Building coherent narratives

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A recent paper by Saltzman et al describes an evidence-based method for intervening with families in the armed services.

The paper describes how families respond to and recover from exposure to extreme events and some specific family processes are identified as promoting resilience.

The authors highlight the role that parents can take in facilitating discussions of stressful experiences. Parents can co-construct coherent and meaningful narratives with their children to help them make sense of the experiences. This helps the children develop greater emotional regulation and coping skills.

Paper summary

A brief summary of the key points in the paper which relate to making meaning through co-constructed narratives:

  • We are meaning-making creatures who strive to organise our experiences in ongoing ways to make sense of the events in our lives (eg, Emde, 2003).

  • The need to actively organise and make sense of life experiences is manifest in even very young children and infants in the form of social referencing (Sorce, Emde, Campos and Klinnert, 1985).

  • Evidence suggests that children rely on important others to make sense of situations and to assist in organising their feelings and reactions in a dialogic process of caregiver-child communication (Howard, 1991).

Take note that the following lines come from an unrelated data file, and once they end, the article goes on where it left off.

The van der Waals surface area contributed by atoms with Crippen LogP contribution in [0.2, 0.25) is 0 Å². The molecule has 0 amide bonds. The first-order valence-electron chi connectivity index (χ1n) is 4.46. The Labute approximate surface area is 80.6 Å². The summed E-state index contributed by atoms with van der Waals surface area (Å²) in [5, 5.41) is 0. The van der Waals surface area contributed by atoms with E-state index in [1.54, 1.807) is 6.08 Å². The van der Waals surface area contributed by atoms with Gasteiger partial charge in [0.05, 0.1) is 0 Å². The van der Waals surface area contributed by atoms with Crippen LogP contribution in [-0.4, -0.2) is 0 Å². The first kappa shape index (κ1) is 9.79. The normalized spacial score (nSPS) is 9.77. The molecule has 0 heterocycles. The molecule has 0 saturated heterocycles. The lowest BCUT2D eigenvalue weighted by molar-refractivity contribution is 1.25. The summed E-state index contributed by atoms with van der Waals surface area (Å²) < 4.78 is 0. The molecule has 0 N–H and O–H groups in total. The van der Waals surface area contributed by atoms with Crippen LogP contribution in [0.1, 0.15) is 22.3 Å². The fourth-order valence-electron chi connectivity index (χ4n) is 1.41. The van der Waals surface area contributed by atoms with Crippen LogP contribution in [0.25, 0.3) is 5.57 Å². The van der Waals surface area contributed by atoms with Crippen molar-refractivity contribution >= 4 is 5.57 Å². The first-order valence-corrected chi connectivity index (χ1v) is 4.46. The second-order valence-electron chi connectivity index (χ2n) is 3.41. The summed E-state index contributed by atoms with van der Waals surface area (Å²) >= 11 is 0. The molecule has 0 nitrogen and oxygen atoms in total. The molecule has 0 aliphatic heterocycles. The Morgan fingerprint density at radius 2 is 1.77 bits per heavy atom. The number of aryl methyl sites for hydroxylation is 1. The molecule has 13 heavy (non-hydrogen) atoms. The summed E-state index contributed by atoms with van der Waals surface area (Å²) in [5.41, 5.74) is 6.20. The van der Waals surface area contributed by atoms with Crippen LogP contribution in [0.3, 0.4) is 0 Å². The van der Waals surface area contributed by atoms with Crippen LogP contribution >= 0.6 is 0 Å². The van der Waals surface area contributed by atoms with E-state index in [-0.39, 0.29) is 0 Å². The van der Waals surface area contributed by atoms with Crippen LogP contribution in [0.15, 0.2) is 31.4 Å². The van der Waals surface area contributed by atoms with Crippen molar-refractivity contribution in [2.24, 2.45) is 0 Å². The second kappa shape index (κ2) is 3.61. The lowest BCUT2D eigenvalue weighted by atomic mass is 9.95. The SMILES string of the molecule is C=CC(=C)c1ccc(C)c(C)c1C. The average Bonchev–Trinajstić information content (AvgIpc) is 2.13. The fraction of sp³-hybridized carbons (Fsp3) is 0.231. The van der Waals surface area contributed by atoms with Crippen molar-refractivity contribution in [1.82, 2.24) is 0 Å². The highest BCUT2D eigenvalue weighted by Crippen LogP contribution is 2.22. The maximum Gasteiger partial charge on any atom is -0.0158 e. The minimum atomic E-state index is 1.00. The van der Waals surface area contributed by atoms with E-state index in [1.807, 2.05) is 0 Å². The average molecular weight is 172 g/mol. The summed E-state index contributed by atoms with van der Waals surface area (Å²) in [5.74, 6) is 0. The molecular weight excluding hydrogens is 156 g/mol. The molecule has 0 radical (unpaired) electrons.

• Early preverbal forms of dialogic meaning-making give way to later verbal forms that explicitly draw upon the co-construction of a narrative.

  • Bruner (1986) proposes that it is by constructing a narrative that we make an experience knowable, integrate it into our conscious life, and then access it as a memory.

  • This ongoing process results in the elaboration of internal representations or “working models” (Bowlby, 1988) of self, others, and the world, that enable us to interpret our interactions with others, predict consequences, and respond in adaptive ways (Bowlby, 1982).

  • Children of parents who were more elaborative and evaluative in their discussion produced narratives with greater detail about the stressful event and more indications of resolution in relation to its stressful components (Oppenheim and Salatas-Waters, 1995).

Read the paper's abstract.